– The fact that Infrared A is more transmissive in both the skin and eyes overcomes the natural high reflectivity of the skin which is a defence mechanism. Installers and Operators of shortwave infrared must bear in mind the high temperatures of Infrared A and consider the exposure time and distance from the heater.- Schroeder and others indicate Infrared A as being as harmful as UV light in terms of its ageing effects (Schroeder P, Calles C, Krutmann J. Prevention of infrared-A radiation mediated detrimental effects in human skin. Skin Therapy Letters. 2009 Jun;14(5):4-5.)- Eye damage can also occur from prolonged IR-A exposure and goggles and time limits are recommended (Dr. Janet Voke, Radiation effects on the eye, Part 1 – Infrared radiation effects on ocular tissue, Optometry Today, May 1999).In conclusion:– Herschel Far Infrared emits the biologically most significant Comfort Heating wavelengths because skin content is 80% water which only absorbs heat wavelengths from 3 microns and lower (Far Infrared). Far Infrared is therefore better absorbed by the skin, less transmissive and less reflected;

– “Hotter” does not mean “more comfortable” but it does mean “more energy”. Quartz heaters may be “hotter” at 3 microns than Far Infrared heaters, but these intensities make quarz emitters more suitable to Industrial Drying Applications, not Comfort Heating. Herschel does not recommend the use of Quartz heaters for Comfort Heating. Herschel Far Infrared heaters are more effectively comfortable and consume less energy;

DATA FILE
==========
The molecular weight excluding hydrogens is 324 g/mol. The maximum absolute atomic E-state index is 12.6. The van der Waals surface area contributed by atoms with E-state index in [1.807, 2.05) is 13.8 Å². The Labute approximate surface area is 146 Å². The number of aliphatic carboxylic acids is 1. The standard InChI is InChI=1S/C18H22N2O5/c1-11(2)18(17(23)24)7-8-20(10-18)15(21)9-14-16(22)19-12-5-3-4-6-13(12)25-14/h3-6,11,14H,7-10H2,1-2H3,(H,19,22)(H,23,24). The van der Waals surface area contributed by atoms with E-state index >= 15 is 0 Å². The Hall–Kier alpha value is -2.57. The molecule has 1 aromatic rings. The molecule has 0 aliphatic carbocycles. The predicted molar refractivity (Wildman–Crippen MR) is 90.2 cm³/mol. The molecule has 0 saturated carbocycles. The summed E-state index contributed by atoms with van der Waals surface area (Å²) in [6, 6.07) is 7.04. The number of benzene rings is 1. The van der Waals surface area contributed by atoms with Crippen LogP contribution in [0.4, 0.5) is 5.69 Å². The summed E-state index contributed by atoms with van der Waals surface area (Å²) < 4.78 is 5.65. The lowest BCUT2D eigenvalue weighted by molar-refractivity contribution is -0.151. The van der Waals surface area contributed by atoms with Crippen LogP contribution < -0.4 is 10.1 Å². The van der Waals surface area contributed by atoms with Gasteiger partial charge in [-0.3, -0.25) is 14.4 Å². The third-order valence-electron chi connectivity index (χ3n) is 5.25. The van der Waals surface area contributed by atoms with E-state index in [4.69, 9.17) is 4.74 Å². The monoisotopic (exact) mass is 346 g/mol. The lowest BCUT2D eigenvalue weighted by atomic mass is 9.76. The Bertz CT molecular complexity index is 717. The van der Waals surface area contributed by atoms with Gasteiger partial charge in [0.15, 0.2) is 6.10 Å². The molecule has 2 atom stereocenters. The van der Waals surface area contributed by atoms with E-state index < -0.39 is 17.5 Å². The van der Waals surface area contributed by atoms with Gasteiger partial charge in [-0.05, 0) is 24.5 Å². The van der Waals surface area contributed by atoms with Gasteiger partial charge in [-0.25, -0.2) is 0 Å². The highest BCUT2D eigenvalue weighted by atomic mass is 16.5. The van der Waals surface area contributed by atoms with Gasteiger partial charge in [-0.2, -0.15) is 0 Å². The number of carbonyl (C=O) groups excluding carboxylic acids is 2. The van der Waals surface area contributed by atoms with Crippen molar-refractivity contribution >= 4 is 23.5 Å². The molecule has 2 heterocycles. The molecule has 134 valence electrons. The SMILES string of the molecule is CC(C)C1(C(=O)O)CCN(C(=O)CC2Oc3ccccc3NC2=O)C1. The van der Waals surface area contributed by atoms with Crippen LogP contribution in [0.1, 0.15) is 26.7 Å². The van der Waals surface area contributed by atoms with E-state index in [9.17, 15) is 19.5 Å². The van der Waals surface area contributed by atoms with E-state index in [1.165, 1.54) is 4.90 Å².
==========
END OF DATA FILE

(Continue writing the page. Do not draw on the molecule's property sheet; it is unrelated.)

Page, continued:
– The skin reflects shortwave energy and does not absorb it effectively. This is a basic defense mechanism to protect the skin from these very hot wavelengths. Shortwave is very transmissive (i.e. penetrates deeper). Academic research (citations below) recommends skin and eye protection from these very hot wavelengths. Herschel does not recommend the use of Shortwave heaters for Comfort Heating;

See the following summary of current research into this topic: “Preferred wavelengths for Comfort Heating“. Dr Gerard McGranaghan, Ceramicx Ltd.

 

References:

Peter Schroeder, Judith Haendeler, Jean Krutmann, The role of near infrared radiation in photoaging of the skin, Experimental Gerontology, Volume 43, Issue 7, July 2008, Pages 629-632, ISSN 0531- 5565,

Soyun Cho, Mi Hee Shin, Yeon Kyung Kim, Jo-Eun Seo, Young Mee Lee, Chi-Hyun Park and Jin Ho Chung, Effects of Infrared Radiation and Heat on Human Skin Aging in vivo, Journal of Investigative Dermatology Symposium Proceedings (2009) 14, 15–19;

Schroeder P, Calles C, Krutmann J. Prevention of infrared-A radiation mediated detrimental effects in human skin. Skin Therapy Letters. 2009 Jun;14(5):4-5.

Dr. Janet Voke, Radiation effects on the eye, Part 1 – Infrared radiation effects on ocular tissue, Optometry Today, May 1999

Publisher: Herschel Far Infrared